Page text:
What if a Beneficiary Witnessed the Will? (Qld) | Armstrong Legal

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This article was written by Fernanda Dahlstrom - Content Editor - Brisbane

Fernanda Dahlstrom has a Bachelor of Laws, a Bachelor of Arts and a Graduate Diploma in Legal Practice. She has also completed a Master’s in Writing and Literature. Fernanda practised law for eight years, working in criminal defence, child protection and domestic violence law in the Northern Territory and in family law in Queensland.

What if a Beneficiary Witnessed the Will? (Qld)


There are a number of requirements for a formal will to be valid. These include that the will must be in writing, that the will must be signed and that the will must be witnessed by two independent witnesses who are both over the age of 18. This article deals with the situation where a beneficiary witnessed the will and examines the consequences of this occurring in Queensland.

Who can witness a will?

Anyone can witness the signing of a will in Queensland provided they fulfil the following requirements:

  • They are over the age of 18;
  • They are not a beneficiary of the will;
  • They have legal capacity;
  • They can see.

The witnesses should be able to be identified and located in the event they are needed to attest to the fact that the testator signed the will in front of them.

What is a beneficiary?

A beneficiary is a person who receives all or some of the distribution from a deceased estate. Beneficiaries are often family members and friends of the deceased

Why does it matter if a beneficiary witnessed the will?

The witnesses to a will must be ‘independent’. This means that they must not be beneficiaries under the provisions of the will. This is because where a beneficiary witnesses the signing of a will, there is the possibility that they have influenced the testator’s decisions about the distribution of their estate.

Legislation

Section 11 of the Succession Act 1981 provides that where an interested witness witnesses a will, the disposition is void to the extent that it benefits the witness.

However, the disposition is not void if:

  • At least two people who were not interested witnesses also attested to the will; or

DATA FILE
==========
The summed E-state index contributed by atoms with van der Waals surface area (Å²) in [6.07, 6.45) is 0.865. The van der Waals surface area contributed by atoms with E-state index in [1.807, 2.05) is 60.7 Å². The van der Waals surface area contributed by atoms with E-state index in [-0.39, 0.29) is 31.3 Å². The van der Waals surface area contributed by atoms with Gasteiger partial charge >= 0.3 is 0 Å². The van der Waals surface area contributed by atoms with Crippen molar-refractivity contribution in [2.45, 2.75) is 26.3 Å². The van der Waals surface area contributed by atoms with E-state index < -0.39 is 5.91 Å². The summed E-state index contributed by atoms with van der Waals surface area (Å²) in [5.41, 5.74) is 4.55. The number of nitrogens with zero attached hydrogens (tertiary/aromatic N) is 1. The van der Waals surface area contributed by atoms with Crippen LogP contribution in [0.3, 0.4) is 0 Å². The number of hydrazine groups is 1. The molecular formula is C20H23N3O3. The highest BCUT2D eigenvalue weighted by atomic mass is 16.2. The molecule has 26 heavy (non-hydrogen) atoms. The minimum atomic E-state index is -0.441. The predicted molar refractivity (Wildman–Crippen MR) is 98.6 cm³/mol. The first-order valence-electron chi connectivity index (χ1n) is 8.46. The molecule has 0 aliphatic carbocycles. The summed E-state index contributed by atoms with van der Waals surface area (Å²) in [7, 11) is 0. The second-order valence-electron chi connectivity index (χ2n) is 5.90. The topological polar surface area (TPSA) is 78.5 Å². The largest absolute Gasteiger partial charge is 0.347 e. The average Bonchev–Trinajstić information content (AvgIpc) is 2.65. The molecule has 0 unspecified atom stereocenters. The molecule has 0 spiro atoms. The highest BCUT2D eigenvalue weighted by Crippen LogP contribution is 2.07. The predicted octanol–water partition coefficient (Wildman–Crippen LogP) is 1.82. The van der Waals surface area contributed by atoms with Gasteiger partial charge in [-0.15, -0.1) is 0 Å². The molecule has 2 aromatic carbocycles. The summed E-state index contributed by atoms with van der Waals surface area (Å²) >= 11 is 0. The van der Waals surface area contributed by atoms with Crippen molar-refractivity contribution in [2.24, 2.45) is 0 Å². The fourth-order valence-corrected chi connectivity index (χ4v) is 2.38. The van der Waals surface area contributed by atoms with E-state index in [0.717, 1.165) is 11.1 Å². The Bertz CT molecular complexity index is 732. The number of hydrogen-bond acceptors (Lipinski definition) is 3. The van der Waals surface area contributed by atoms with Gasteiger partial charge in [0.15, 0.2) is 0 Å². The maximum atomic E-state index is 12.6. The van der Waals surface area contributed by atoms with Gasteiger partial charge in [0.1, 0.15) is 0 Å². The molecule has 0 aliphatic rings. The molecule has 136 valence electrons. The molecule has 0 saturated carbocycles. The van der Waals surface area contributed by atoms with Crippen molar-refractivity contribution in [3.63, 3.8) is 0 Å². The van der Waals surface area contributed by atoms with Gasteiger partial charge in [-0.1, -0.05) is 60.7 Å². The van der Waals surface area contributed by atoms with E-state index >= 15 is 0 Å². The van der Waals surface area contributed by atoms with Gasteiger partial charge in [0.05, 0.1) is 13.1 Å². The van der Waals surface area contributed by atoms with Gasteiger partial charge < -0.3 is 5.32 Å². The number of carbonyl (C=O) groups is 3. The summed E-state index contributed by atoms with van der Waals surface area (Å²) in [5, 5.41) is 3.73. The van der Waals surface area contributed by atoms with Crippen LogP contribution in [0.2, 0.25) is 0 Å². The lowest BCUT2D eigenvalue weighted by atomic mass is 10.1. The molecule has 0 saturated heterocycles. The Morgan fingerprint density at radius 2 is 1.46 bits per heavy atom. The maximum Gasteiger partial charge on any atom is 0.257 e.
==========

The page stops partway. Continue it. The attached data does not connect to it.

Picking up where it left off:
• All the people who would benefit from the avoidance of the disposition consent in writing to the distribution of the disposition and have capacity to give this consent; or
  • The court is satisfied that the testator knew and approved of the disposition and that it was made freely and voluntarily.

Interpreter benefitting under will

The Succession Act also contains a provision (section 12) that provides that where the services of an interpreter have been used in the process and making a will and a disposition of property is made to the interpreter under the will, that disposition is void.

However, the disposition is not void if:

  • All the persons who would benefit from the avoidance of the disposition consent in writing to the distribution of the disposition and have the capacity to give this consent; or
  • The court is satisfied that the testator knew and approved of the disposition and that it was made freely and voluntarily.

Professional charges

Where a testator makes provision in their will for a person to be paid professional charges out of the estate, this provision is likely to be void where the person was also a witness to the execution of the will. This may occur where the testator makes provision for the executor or trustee to receive payment for their time spent carrying out the duties of that role. In this situation, there may also be uncertainty as to whether the provision is a gift or simply payment for professional services.

Partial intestacy

Where a beneficiary witnessed a will and part of the will is therefore void, this may result in a situation of partial intestacy. This will be the case where the deceased did not include a residue clause, a clause setting out what is to happen to the remainder of the estate after specific assets have been distributed.

In the absence of a residue clause, where part of the will is void, the assets referred to in that part will be distributed according to the laws of intestacy.

If the testator included a residue clause, the assets referred to in the provision that is void will be distributed along with the remainder of the estate.

Other jurisdictions

The law around what happens if a beneficiary witnessed the will is different in different states and territories. In the ACT, South Australia and Western Australia, there is no rule that a beneficiary cannot witness a will. In Victoria, a person may witness a will and still benefit from a disposition under the will.

Avoid complications from beneficiary witnessing the will

It is advisable to have a will witnessed by disinterested parties to avoid the possibility of having the will contested on the basis that a beneficiary witnessed the will. When two independent adults with capacity and vision witness a will, there are unlikely to be any doubts about the validity of dispositions arising from the witnessing of the will.

If you require legal advice or representation in any legal matter, please contact Armstrong Legal.

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